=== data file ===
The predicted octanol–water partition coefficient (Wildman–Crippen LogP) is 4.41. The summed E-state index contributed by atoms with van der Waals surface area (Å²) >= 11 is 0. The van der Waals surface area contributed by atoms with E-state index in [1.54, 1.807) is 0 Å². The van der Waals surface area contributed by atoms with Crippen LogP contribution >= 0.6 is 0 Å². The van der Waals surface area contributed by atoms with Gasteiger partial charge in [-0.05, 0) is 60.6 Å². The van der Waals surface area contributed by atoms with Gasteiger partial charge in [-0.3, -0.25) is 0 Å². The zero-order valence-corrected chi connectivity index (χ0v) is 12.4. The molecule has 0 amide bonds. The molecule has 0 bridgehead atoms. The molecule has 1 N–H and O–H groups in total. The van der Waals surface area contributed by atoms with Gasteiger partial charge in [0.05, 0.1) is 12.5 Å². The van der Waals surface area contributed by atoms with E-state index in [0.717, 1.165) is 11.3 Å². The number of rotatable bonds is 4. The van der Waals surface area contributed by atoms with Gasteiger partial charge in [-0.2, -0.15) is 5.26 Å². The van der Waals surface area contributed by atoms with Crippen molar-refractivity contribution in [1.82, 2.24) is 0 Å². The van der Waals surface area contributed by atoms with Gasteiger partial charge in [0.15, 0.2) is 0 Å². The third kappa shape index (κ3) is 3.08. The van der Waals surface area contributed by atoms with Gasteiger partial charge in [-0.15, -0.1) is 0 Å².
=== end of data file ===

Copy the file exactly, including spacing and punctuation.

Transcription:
The predicted octanol–water partition coefficient (Wildman–Crippen LogP) is 4.41. The summed E-state index contributed by atoms with van der Waals surface area (Å²) >= 11 is 0. The van der Waals surface area contributed by atoms with E-state index in [1.54, 1.807) is 0 Å². The van der Waals surface area contributed by atoms with Crippen LogP contribution >= 0.6 is 0 Å². The van der Waals surface area contributed by atoms with Gasteiger partial charge in [-0.05, 0) is 60.6 Å². The van der Waals surface area contributed by atoms with Gasteiger partial charge in [-0.3, -0.25) is 0 Å². The zero-order valence-corrected chi connectivity index (χ0v) is 12.4. The molecule has 0 amide bonds. The molecule has 0 bridgehead atoms. The molecule has 1 N–H and O–H groups in total. The van der Waals surface area contributed by atoms with Gasteiger partial charge in [0.05, 0.1) is 12.5 Å². The van der Waals surface area contributed by atoms with E-state index in [0.717, 1.165) is 11.3 Å². The number of rotatable bonds is 4. The van der Waals surface area contributed by atoms with Gasteiger partial charge in [-0.2, -0.15) is 5.26 Å². The van der Waals surface area contributed by atoms with Crippen molar-refractivity contribution in [1.82, 2.24) is 0 Å². The van der Waals surface area contributed by atoms with Gasteiger partial charge in [0.15, 0.2) is 0 Å². The third kappa shape index (κ3) is 3.08. The van der Waals surface area contributed by atoms with Gasteiger partial charge in [-0.15, -0.1) is 0 Å².